3. The evidence of P.W. 1 Kamalammal, the first respondent herein, is that she married Kumara Pillai on the representation that his first wife was not alive and that she begot children through him. The learned District Judge found the marriage of Kamalammal with Kumara Pillai invalid as his first wife died only subsequently. The contention of the appellants is that the first respondent Kamalammal was only working in the house as a servant woman and looking after Kumara Pillai. But it is not possible to accept this plea. It is clear from the evidence of P.W. 1 Kamalammal that after her marriage with Kumara Pillai, she lived with her husband and his parents in Kanyakumari for one year and then they all shifted of Eravipudur where they resided for four years, that afterwards they went and lived in Vilangadu for fourteen years and subsequently came back to Kanyakumari. Her evidence is that the appellants herein never used to visit Kumara Pillai at any of the places where she lived with him. She stated that her husband has not attended the marriages of the appellants 2 to 4. She stated that she was attending to Kumara Pillai, feeding him and looking after him and that he was not used to take food from persons other than herself and her daughter Bhagavathi Ammai aged 15 years. P.W. 1 Kamalammal deposed that she was on cordial terms with her parents-in-law and that her mother-in-law had settled properties in favour of herself and her children. It is on these grounds that she claimed to be the fit person to be appointed as the guardian of Kumara Pillai. It is significant to note that there has been practically no cross-examination on several of these matters spoken to by her. It was no doubt elicited from P.W. 1 that in Ex. A.3 she had been described as a servant woman and that in Ex. B1 there was a recital that Kamalammal was taken to help Kumara Pillai. But irrespective of the question whether P.W. 1 Kamalammal was a concubine or not, there can be no doubt that she alone was looking after Kumara Pillai from 1119 M.E. when she claims to have married him.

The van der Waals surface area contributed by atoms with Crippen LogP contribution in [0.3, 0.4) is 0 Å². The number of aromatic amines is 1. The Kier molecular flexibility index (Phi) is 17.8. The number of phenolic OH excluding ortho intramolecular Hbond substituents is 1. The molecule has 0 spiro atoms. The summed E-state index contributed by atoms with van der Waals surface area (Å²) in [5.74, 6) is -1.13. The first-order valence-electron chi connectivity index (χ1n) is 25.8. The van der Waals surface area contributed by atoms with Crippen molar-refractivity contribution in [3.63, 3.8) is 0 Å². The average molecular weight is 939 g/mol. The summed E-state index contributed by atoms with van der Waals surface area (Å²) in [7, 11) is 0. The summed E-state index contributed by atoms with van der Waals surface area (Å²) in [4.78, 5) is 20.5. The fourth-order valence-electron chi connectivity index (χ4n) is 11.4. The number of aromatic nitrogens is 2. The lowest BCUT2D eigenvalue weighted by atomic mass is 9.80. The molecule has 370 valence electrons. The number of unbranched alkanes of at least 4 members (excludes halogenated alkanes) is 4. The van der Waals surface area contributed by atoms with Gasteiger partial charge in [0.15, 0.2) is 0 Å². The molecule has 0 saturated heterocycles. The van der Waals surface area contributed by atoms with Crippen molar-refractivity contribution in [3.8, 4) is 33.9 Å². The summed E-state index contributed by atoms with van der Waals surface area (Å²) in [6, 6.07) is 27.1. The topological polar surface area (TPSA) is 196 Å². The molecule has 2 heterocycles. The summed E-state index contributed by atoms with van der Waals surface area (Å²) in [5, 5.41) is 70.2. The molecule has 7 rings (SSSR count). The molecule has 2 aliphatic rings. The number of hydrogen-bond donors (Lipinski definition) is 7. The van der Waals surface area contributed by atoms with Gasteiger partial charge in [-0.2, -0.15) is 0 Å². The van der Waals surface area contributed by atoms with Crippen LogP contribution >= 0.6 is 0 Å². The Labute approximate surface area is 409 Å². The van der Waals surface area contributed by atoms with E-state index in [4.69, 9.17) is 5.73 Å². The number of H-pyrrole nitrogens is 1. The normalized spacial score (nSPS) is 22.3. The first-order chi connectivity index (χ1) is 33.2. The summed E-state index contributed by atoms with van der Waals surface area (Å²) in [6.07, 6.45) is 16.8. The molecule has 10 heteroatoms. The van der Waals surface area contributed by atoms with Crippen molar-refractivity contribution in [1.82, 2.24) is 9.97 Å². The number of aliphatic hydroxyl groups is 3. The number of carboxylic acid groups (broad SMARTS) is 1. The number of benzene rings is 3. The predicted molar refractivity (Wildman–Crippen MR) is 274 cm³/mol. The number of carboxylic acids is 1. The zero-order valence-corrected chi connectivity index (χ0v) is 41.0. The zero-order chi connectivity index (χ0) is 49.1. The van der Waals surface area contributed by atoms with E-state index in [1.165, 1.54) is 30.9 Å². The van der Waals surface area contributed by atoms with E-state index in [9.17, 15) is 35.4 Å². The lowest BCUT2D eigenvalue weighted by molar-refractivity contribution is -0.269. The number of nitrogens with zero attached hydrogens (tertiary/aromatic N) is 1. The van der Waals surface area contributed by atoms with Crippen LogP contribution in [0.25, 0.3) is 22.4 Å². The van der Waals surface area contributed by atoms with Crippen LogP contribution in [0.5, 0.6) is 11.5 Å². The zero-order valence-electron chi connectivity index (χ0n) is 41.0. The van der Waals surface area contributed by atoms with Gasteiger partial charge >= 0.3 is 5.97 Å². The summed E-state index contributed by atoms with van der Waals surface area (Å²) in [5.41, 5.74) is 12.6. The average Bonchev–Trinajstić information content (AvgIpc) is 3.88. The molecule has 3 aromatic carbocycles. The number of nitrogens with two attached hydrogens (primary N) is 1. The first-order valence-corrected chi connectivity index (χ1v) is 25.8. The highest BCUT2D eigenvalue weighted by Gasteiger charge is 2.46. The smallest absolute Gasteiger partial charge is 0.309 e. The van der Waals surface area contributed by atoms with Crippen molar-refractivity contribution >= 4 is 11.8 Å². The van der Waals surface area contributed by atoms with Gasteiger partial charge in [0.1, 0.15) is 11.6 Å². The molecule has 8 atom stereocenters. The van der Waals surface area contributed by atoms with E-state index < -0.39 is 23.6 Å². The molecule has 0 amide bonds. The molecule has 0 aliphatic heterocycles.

4. P.W. 2 Karunakaran is the son of P.W. 1, Kamalammal through Kumara Pillai. He also stated that the appellants never attended on their father, or came to see him and he was not cross-examined about it. On a complaint given by P.W. 1 Kamalammal after the death of Adhikesavaperumal Pillai that the appellants were giving them troubles, P.W. 3, Balakrishnan. Sub-Inspector of Police, Kanyakumari, made an enquiry and directed the parties to seek remedy in court.